[Getting away]

Dear Donagh,

I'd love to be able to get away from it all at times and meditate, as you are always recommending.  But that would be a bit of a luxury as far as I'm concerned.  It’s very hard to explain to someone who hasn’t a family how hard it is to get away.  My mother is living with us, and as soon as I get the kids out to school it’s time to get my mother up and give her her breakfast. There’s always something calling.  I'd love to be able to cancel everything sometimes and go into myself and forget everything.  Maybe when the kids have grown up I'll be able to do it, but they’re still young.  In the meantime is there anything instead of meditation that I could do just to have a bit of space?  What would you recommend? Rosemary

Dear Rosemary,

I can only imagine the pressure there must be on you when everyone wants a piece of you, and you can't find time to rest.  A great many people everywhere are in a similar position, and there’s an urgent need to find some practical way of living with this.  

Mind you, meditation is not about getting away from anything.  What we try to get away from soon catches up with us, and it may have become worse in our absence.  Meditation is about going fully into whatever we are doing.  What makes work especially difficult is the resistance to it that we create by wanting to get away from it.  To be half in and half out is the most exhausting arrangement, because we are fighting ourselves.  This seems to be true of everything, not just work, as I'll try to explain from an experience I had recently. 

In January my pottery workshop was burnt to the ground in an act of vandalism.  The kiln, the wheel, as well as all the glazes and slips, all the tools, the shelving, a great many pieces of pottery, and a valuable CNC router… everything was completely destroyed.  I was thankful that there was no loss of life, and that the fire had not spread to another building, but it did feel like a small personal ‘ground zero’.  It hung over me like a dark cloud for a few days, and I was reluctant even to look into the blackened shell.  But soon I realised there was no escape from it.  I could dream about it as it used to be, but this blackened ruin was the new reality.  So I took a stool with me and went in and sat there to meditate.  It was different from every place where I had ever meditated: here there was nothing aesthetic, everything was black and twisted.  Instead of the smell of incense, there was the stinking odour of a building that was first burnt to a shell, and then drowned by the fire brigade.  That's when I thought, ‘This is ground zero’.  But it was still above zero, because who appeared at the opening where the window used to be but the young man who had burnt the place down!  Far from being remorseful, he was proud of his work, and he took the opportunity to hurl abuse at me – as a representative, I suppose, of all the clergy.  His real enemies, as I knew, were people who had treated him badly in his early days, but he was glad of any target, especially a soft one.  ‘Now it’s ground zero,’ I said to myself.  After he left I sat in the reality of the ruins, and after a long time the distinctive ‘shift’ that happens in meditation happened.  The weight was strangely lifted and I was free.  I had experienced this ‘shift’ many times before, but it is always new.  It is the distinctive thing that happens in meditation.  It happens when you don’t try to make it happen.  It happens when your acceptance is total, when you are fully in rather than half-in and half-out.  It happens when you stop trying to get away.  Adversity is the best teacher.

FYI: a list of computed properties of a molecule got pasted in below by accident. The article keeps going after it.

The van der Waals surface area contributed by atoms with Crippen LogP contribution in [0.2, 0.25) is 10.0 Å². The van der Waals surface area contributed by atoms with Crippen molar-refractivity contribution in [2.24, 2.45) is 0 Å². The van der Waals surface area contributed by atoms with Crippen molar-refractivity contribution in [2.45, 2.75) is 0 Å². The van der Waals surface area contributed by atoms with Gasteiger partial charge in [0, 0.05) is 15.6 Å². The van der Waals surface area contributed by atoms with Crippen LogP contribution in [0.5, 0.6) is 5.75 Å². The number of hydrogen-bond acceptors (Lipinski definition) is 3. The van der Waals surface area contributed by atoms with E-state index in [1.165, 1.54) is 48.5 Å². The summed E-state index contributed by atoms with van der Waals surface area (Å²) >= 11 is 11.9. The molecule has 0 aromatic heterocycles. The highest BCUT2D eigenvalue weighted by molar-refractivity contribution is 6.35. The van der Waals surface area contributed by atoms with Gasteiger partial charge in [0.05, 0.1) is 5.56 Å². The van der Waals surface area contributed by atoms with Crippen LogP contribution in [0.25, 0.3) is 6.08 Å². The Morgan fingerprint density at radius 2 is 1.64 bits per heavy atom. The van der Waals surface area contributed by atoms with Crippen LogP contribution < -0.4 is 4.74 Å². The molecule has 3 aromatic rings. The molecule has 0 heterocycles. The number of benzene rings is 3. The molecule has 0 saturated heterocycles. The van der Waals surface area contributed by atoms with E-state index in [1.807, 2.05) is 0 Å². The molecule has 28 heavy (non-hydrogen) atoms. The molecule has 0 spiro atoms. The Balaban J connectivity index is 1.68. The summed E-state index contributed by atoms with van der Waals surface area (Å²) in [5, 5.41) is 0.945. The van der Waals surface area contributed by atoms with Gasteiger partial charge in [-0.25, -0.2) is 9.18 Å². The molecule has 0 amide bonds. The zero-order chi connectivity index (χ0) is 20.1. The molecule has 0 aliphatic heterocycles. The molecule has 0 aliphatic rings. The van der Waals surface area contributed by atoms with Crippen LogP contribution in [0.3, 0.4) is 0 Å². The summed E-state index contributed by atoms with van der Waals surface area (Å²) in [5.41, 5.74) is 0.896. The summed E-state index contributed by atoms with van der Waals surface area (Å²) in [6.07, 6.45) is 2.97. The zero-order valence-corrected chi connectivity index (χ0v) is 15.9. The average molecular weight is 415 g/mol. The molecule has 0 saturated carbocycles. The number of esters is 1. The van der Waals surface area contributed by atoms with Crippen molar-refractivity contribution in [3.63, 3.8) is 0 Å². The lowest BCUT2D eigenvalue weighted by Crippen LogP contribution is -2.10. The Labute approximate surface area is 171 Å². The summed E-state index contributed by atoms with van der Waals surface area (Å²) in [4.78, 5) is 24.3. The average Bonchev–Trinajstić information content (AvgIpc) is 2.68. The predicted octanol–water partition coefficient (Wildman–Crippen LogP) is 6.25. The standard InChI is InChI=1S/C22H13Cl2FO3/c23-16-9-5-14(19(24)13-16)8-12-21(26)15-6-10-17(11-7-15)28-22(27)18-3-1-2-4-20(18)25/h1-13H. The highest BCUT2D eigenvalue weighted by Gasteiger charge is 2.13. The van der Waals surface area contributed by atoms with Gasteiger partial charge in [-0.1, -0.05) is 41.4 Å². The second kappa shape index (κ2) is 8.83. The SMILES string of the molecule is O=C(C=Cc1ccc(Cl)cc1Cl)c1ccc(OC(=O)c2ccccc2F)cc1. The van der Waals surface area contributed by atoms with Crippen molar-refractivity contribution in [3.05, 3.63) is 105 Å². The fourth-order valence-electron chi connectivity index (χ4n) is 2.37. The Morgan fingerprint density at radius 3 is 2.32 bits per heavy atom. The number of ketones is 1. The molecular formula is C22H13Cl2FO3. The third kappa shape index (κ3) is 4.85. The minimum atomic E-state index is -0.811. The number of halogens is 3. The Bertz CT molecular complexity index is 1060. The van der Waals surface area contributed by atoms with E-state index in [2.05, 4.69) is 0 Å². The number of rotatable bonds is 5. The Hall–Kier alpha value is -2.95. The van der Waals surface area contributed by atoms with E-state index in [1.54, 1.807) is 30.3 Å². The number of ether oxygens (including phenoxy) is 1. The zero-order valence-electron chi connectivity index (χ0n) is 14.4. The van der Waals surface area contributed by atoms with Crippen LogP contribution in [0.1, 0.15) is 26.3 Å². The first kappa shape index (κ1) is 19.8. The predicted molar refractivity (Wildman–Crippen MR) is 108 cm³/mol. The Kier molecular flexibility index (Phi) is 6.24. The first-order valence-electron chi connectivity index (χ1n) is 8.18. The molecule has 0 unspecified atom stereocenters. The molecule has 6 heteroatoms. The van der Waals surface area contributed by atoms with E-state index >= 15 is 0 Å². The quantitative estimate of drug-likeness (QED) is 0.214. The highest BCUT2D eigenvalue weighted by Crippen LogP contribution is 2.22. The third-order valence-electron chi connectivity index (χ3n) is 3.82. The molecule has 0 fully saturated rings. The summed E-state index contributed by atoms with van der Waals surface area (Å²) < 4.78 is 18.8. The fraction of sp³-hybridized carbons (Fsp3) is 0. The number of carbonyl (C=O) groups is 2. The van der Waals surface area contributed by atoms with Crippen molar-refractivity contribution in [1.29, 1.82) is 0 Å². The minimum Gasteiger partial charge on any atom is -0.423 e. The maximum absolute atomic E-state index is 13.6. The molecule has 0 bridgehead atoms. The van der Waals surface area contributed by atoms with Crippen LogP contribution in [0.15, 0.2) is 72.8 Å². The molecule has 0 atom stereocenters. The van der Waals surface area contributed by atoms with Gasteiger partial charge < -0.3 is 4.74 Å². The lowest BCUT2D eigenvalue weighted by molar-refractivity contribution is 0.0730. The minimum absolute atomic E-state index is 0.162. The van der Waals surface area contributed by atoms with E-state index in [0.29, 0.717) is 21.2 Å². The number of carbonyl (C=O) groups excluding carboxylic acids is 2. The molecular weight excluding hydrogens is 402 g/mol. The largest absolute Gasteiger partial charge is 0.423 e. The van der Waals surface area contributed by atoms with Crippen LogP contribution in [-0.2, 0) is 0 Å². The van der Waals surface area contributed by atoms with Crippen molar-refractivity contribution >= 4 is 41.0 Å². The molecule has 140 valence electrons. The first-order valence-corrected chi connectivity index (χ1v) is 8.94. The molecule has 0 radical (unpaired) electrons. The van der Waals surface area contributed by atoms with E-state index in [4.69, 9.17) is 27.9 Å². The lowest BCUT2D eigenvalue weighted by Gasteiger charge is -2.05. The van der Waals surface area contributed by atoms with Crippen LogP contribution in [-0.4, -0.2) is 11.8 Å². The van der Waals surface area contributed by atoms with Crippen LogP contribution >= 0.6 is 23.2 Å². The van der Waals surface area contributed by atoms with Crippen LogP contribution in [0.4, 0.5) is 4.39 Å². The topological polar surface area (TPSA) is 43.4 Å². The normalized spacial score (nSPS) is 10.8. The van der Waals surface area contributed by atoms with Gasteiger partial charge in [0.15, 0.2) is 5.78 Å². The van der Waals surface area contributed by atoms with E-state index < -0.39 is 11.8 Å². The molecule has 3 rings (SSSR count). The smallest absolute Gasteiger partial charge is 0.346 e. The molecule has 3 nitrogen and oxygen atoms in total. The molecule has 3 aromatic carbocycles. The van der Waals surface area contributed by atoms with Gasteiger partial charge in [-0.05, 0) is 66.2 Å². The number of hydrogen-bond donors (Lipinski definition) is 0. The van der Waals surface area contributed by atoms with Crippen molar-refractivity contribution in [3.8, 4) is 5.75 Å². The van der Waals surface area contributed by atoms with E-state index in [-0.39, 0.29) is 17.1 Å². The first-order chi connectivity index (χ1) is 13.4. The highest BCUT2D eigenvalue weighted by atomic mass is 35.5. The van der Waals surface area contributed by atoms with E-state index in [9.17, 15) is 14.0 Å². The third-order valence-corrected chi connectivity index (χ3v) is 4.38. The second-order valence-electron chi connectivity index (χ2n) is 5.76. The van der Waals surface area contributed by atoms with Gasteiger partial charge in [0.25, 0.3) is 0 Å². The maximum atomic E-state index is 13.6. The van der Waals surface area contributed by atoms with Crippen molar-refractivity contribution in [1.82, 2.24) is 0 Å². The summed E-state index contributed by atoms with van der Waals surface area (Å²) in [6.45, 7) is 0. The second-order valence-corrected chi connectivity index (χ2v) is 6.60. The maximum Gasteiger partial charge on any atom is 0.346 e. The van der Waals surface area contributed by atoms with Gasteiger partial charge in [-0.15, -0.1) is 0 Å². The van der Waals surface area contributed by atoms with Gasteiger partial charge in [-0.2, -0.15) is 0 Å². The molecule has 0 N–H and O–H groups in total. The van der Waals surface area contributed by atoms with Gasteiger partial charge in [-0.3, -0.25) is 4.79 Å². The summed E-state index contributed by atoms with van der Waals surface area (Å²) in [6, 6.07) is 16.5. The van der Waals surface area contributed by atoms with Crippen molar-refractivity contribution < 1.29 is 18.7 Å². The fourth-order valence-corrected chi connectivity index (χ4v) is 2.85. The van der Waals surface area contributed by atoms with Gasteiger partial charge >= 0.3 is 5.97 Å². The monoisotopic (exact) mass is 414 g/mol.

Though it was different from your case, it is also a bit similar.  How can we devise a practical way of dealing with pressure?  Start with your mother.  If she is quite elderly she will be slow-moving.  Match her pace; be slow-moving with her.  This will make it easier for you to do things in a relaxed way, free from the shrill urgencies of children.  Many people today call this ‘mindfulness’.  It’s just meditation in action.  Let everything you do be unhurried and your mind undivided.  Do just ‘this’ – this particular task: like finding her glasses, or her slippers, or walking with her.  Don’t see it as one of a long list of jobs you have to do, but just this.  You’ll find, I believe, that it won't take anything out of you.  What takes it out of us is our battles with ourselves.  When your children come home from school… well, that’s the honours course.  That will be harder, but be on the lookout for moments when you can relax completely into what you are doing. 

I hope this can be of some practical use to you, Rosemary. 


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